Badminton World Federation (BWF) has handed a life ban to a representative of a sports brand for his role in match fixing, while separately eight Indonesian players have received sanctions for breaching rules related to match fixing, match manipulation and betting.
The BWF said the two integrity cases concluded in late 2020, with decisions reached by the BWF Independent Hearing Panel.
Malaysia’s Lim Ze Young was a representative of an equipment brand that sponsors international badminton players and had reportedly been under the BWF Integrity Unit investigation for several years.
Two whistleblowers informed the BWF that he had asked them to manipulate matches at the Japan Open back in 2014.
An investigation was opened by the BWF who were reportedly unable to make contact with Ze Young until June 2017.
Two interviews were conducted with a further request for information then sent to Ze Young.
The BWF later received a witness statement from a current international player in April 2019, as part of a separate investigation.
The witness said they had met Ze Young in 2017, before occasional meetings at tournaments locally and overseas, and later becoming friends on Facebook.
The player asked Ze Young for assistance to settle gambling debts, with the Malaysian giving them a loan with an interest rate of 20 to 25 per cent.
Ze Young reportedly pressured the athlete with a threat that if he did not pay back the money, he would publicise the fact that they had been gambling on social media.
The debt was repaid in July 2019.
It was also discovered that Ze Young had placed bets or visited betting websites during multiple tournaments.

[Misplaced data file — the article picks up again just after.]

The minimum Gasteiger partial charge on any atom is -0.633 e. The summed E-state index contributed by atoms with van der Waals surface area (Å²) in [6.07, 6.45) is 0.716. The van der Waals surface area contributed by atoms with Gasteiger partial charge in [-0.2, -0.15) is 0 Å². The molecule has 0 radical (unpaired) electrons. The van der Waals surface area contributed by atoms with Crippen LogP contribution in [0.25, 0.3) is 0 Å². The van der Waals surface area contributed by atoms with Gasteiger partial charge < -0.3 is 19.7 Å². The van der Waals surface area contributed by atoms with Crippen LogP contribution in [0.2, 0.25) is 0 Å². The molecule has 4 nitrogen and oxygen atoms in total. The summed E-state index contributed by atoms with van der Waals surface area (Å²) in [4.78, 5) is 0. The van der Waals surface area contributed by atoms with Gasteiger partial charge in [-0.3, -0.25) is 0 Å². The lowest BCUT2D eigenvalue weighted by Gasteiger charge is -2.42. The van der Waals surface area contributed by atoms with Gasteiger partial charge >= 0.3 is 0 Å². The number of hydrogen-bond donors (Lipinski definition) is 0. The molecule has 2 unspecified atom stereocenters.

Ze Young was charged with numerous offences by the BWF Integrity Unit in 2020.
“The Independent Hearing Panel (IHP) found that the individual had approached international badminton athletes and offered money to manipulate matches, bet on multiple badminton matches including matches involving players that were sponsored by the individuals’ employer and had 'abused his position of influence as an executive in a sporting brand in an attempt to corrupt international badminton and enrich himself',” the BWF said.
“Due to the nature of the breaches and this person’s access to and influence over players his company sponsored, the IHP suspended the individual from badminton-related activities for life.”
The BWF also announced sanctions against Indonesian players Hendra Tandjaya, Ivandi Danang, Androw Yunanto, Sekartaji Putri, Mia Mawarti, Fadila Afni, Aditiya Dwiantoro and Agriprinna Prima Rahmanto Putra.
The eight players, who knew each other, competed in lower-level international competitions mostly in Asia up until 2019.
A report by a whistleblower led to the BWF Integrity Unit starting an investigation against the players, with interviews held last year related to match fixing, match manipulation and/or betting on badminton.
All eight players were provisionally suspended in January 2020 until a determination could be made through a hearing process.
Tandjaya, Danang and Yunanto were found to have coordinated and organised others into being complicit in the behaviour and have been suspended from all badminton related activities for life.
The five other players received suspensions of between six to 12 years, along with receiving fines.
Putri was banned for 12 years and fined $12,000 (£8,800/€9,800), while Mawarti and Afni received 10-year bans and $10,000 (£7,300/€8,100) fines.
Dwiantoro was banned for seven years and fined $7,000 (£5,100/€5,700) fine, while Rahmanto Putra received a six-year suspension and $7,000 fine.
Both integrity cases can be appealed to the Court of Arbitration for Sport within 21 days of the verdict.